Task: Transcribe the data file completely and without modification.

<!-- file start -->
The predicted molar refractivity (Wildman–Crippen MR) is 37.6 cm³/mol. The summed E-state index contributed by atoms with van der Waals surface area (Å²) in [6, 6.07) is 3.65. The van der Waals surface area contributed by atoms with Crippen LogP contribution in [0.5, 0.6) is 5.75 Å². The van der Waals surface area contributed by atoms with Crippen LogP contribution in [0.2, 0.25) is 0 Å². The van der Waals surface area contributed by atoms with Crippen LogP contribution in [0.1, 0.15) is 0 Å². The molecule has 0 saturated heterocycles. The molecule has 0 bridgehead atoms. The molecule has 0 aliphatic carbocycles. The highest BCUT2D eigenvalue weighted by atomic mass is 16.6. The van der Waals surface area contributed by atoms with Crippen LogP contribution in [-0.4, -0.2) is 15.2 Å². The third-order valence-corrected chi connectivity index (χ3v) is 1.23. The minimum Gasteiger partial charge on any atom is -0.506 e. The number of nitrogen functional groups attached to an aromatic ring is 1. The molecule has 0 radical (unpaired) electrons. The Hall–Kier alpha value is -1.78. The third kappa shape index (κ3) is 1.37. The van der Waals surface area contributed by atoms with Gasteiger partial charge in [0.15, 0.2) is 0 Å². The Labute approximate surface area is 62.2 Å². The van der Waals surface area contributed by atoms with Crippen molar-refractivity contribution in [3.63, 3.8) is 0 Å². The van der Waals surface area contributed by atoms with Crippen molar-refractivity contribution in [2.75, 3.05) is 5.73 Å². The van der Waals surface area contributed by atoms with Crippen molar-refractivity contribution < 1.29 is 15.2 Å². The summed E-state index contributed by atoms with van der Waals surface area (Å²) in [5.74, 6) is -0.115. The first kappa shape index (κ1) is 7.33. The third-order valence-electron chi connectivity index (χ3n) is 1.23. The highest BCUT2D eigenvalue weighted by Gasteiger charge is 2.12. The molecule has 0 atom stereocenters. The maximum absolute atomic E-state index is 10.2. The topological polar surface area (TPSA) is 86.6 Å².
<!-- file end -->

The predicted molar refractivity (Wildman–Crippen MR) is 37.6 cm³/mol. The summed E-state index contributed by atoms with van der Waals surface area (Å²) in [6, 6.07) is 3.65. The van der Waals surface area contributed by atoms with Crippen LogP contribution in [0.5, 0.6) is 5.75 Å². The van der Waals surface area contributed by atoms with Crippen LogP contribution in [0.2, 0.25) is 0 Å². The van der Waals surface area contributed by atoms with Crippen LogP contribution in [0.1, 0.15) is 0 Å². The molecule has 0 saturated heterocycles. The molecule has 0 bridgehead atoms. The molecule has 0 aliphatic carbocycles. The highest BCUT2D eigenvalue weighted by atomic mass is 16.6. The van der Waals surface area contributed by atoms with Crippen LogP contribution in [-0.4, -0.2) is 15.2 Å². The third-order valence-corrected chi connectivity index (χ3v) is 1.23. The minimum Gasteiger partial charge on any atom is -0.506 e. The number of nitrogen functional groups attached to an aromatic ring is 1. The molecule has 0 radical (unpaired) electrons. The Hall–Kier alpha value is -1.78. The third kappa shape index (κ3) is 1.37. The van der Waals surface area contributed by atoms with Gasteiger partial charge in [0.15, 0.2) is 0 Å². The Labute approximate surface area is 62.2 Å². The van der Waals surface area contributed by atoms with Crippen molar-refractivity contribution in [3.63, 3.8) is 0 Å². The van der Waals surface area contributed by atoms with Crippen molar-refractivity contribution in [2.75, 3.05) is 5.73 Å². The van der Waals surface area contributed by atoms with Crippen molar-refractivity contribution < 1.29 is 15.2 Å². The summed E-state index contributed by atoms with van der Waals surface area (Å²) in [5.74, 6) is -0.115. The first kappa shape index (κ1) is 7.33. The third-order valence-electron chi connectivity index (χ3n) is 1.23. The highest BCUT2D eigenvalue weighted by Gasteiger charge is 2.12. The molecule has 0 atom stereocenters. The maximum absolute atomic E-state index is 10.2. The topological polar surface area (TPSA) is 86.6 Å².